6. Do your homework: Nowadays, many people have left some kind of digital footprint that even the minimally tech-savvy person can find. Use Google, Mozilla Fox, Bing or other internet search engines to discover additional information about new individuals you meet online or in person. Many scammers do not present themselves to be who they actually are. Deception truly is a ghastly game.
  7. Limit your use of social media:  Scammers steal personal information online and utilize your social media profile to learn more about you, your routines, your vulnerabilities, likes and dislikes.
  8. Pursue relationships face-to-face:  Avoid online dating, if possible.  If you want to pursue an individual you’ve met online, do a thorough investigation first.
  9. Don’t feel ashamed:  Although it may be embarrassing that you were defrauded, understand that you are dealing with seasoned scammers who have learned how to make a very good living from their inappropriate actions.  Make an effort to report the scam as soon as possible to local law enforcement officials. The police department can only take the appropriate action to investigate when you alert them to the event.
  10. Use common sense:  This goes for any interactions with strangers, both online and in-person, to avoid becoming another victim. There are many wolves in sheep’s clothing roaming about the internet and in your neighborhood, just waiting for the opportunity to fleece you!

If an online dating scam happens to you or someone you care about, please report it at ftc.gov/complaint — click on Scams and Rip-Offs, then select Romance Scams.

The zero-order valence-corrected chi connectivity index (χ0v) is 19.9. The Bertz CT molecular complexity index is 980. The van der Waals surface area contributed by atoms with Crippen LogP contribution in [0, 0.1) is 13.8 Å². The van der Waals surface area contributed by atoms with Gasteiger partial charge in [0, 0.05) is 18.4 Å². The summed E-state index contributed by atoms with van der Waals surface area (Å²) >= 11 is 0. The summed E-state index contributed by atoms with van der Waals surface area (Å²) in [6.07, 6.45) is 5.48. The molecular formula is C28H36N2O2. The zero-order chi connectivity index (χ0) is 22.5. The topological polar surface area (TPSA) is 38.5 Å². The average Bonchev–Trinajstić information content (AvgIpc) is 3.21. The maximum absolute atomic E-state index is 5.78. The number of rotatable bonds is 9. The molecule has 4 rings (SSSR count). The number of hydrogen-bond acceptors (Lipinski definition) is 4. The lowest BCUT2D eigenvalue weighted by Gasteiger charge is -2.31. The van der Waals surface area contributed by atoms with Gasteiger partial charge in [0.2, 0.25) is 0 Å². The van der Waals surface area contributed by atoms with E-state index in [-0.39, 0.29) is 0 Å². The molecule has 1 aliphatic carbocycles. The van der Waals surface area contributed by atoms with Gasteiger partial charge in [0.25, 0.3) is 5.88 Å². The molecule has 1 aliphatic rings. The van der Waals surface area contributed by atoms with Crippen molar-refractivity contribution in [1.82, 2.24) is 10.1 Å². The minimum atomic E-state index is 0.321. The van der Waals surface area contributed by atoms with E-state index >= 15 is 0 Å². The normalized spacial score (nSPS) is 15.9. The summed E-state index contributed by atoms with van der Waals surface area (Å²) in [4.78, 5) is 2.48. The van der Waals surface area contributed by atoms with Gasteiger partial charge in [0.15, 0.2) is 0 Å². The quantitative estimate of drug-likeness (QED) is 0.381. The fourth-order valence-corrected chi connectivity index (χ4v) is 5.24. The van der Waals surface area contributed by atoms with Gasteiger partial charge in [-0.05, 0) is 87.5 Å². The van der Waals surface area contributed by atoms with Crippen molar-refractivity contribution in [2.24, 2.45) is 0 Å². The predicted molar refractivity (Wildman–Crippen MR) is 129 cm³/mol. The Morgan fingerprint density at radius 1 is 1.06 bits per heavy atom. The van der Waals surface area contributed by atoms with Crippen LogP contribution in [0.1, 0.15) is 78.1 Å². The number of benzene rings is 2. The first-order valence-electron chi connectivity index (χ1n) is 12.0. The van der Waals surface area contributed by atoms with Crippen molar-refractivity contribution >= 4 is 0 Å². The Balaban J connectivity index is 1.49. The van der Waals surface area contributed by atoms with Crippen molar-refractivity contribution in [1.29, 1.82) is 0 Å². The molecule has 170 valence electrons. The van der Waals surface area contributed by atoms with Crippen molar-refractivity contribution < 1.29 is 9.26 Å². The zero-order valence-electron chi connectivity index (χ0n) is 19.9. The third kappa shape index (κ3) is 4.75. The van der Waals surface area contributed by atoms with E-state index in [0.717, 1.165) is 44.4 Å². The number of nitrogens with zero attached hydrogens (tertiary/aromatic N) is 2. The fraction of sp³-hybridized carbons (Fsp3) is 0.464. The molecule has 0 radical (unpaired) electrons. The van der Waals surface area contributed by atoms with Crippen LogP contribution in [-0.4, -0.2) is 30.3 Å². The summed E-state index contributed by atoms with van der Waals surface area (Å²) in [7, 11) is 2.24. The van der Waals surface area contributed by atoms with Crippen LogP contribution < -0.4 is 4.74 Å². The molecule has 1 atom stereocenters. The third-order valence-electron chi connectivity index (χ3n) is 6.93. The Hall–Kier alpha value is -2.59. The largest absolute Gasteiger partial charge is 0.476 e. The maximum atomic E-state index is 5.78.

My friend, Janet, was grateful that my research kept her from making a tragic mistake.  We all need to learn her lesson for ourselves.  Let’s also watch out for the safety and security of our family, friends, and neighbors.  Our compassion and assistance, especially as we get older, increasingly needs to include vigilance over internet predators.

Peace.

3 thoughts on “The Wolf in Sheep’s Clothing

  1. So sad that scammers get away with it so often. You have done your friend a great service and others as well, by writing about it. The last 2 episodes of Bull were about a scammer who preyed on Bull’s assistant. Well written and informative blog!

    On Dec 17, 2017 14:03, “Cindy’s Mindful Retirement” wrote:

    > Cindy posted: “The Wolf in Sheep’s Clothing Beware of a wolf in sheep’s > clothing. –Aesop I wasn’t planning to write about con artists and scams > this week but I was unexpectedly confronted with this issue when an old > friend told me she was engaged in an online relations” >

    Like

  2. Fighting and stopping a scam is good news. But underlying scams are the inherent institutional discrimination and harassment of women, placing women – all women, no exceptions – at risk from the day they are born. More women than men earn less than they deserve; more women than men are hit by drunk drivers; women in poor countries receive less healthcare than men, and have lower mortality rates; the list goes on and on.
    Two things are needed. First, men have to change. Read the headlines these days – women are demanding this. Second, discrimination against women must be codified and enforced in national and international law. We have a long way to go on that front.
    If you think we have laws on the books already protecting women, you are, in my view, wrong. Take the Convention Against All Forms of Discrimination Against Women (CADAW) adopted by the United Nations in 1979. Guess which is the only industrialized country not yet ratifying this treaty. Yes, the USA, the beacon of freedom. I wonder why that is the case.

    Liked by 1 person